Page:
"Sadness is essential because it makes you more susceptible to feeling things fully," Cynthia Kneen has written. But for most of us, this emotional state is feared and to be avoided. When someone close to us plunges into an abyss of sadness after the death of a loved one, we try desperately to pull him or her out of it. Instead, we should be more patient; there is no universal timetable for grief and oftentimes our efforts to bring a grieving person back into the everyday swing of things are cruel and insensitive.
When we lose someone close to us, we also lose the things they did for us. Thus, one of the challenges of mourning is to find new ways to fulfill our needs. But that takes time. While we try to adjust, our family and friends may only see isolation, withdrawal, and depression. Delicacy is a French film that boldly and creatively explores the soulscape of sadness in the life of a pretty young wife after her husband is hit by a car while jogging and dies.
Francois (Pio Marmai) and Natalie (Audrey Tautou) are two Parisians who meet casually and are married on a day when it snows. Their love is nothing like the weather; it is hot and romantic. Then one ordinary day, it is all taken away from Natalie when he is killed. She is lost to her birth family, his parents, and her best friend (Josephine de Meaux) who all try to rescue her from what they perceive as a prison of sadness.
For three years, Natalie devotes all her time and energy to her work at a Swedish firm. Her handsome and domineering boss (Bruno Todeschini) is romantically attracted to her even though he is married. After refusing many invitations for dinner, Natalie finally gives in and he pours on the charm. But it all comes to naught given her dislike of his controlling and arrogant personality.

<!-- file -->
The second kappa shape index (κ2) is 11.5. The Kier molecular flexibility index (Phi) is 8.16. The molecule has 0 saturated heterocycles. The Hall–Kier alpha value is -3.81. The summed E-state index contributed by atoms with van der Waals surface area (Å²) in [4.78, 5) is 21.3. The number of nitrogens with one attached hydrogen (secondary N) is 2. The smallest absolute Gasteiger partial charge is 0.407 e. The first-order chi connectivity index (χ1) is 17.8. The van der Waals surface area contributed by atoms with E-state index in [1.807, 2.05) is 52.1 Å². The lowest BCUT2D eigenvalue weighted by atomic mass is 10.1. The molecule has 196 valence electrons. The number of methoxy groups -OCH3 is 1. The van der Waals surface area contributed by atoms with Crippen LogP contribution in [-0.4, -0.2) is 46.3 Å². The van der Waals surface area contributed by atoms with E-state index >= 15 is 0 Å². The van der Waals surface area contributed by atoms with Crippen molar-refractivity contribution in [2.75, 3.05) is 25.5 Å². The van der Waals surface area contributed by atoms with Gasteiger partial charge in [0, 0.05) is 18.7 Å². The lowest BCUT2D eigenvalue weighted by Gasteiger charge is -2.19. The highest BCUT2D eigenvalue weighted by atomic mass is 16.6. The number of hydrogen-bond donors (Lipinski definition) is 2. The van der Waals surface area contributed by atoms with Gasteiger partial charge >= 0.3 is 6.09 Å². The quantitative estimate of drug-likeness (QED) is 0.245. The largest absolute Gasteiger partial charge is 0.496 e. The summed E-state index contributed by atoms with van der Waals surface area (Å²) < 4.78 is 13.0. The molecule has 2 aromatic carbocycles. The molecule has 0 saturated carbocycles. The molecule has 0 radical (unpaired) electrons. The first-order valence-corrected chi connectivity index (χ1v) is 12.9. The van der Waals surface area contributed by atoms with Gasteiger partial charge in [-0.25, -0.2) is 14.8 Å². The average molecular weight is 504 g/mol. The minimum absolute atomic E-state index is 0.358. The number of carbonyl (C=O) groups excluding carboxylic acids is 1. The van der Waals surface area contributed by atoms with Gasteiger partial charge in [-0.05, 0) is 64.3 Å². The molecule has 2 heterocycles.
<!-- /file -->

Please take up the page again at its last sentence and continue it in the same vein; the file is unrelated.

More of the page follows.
Instead, Natalie bestows her affections on Markus (Francois Damiens), a colleague from Sweden who works for her on a planning team. One day out of the blue, she flutters free of her sadness and spontaneously plants a long and juicy kiss on his lips. Markus is stunned and amazed at this unimaginable gift. He is a shy and unpretentious man who then responds by asking Natalie out on a date. She finds his humor and humility to be very appealing. And when she introduces him to her beloved grandmother, the old woman says she likes him because he has a good heart.
Stephane and David Foenkinos direct this Gallic drama which does a remarkable job examining the complexity and dynamics of sadness.
There are moments of magic that bring to mind the romantic rhythms of Audrey Tautou's performance in Amelie but Delicacy stands admirably on its own feet. Audrey Tautou and Francois Damiens are very appealing as the widow and the Swedish co-worker whose dance of desire is slow and moving. Here is a poem that catches the spirit of the film:
"I know a cure for sadness:
Let your hands touch something that
makes your eyes
I bet there are a hundred objects close by
that can do that.
beauty's gift to us —
her power is so great she enlivens
the earth, the sky, our
— Mirabai in Mala of the Heart
by Ravi Nathwani and Kate Vogt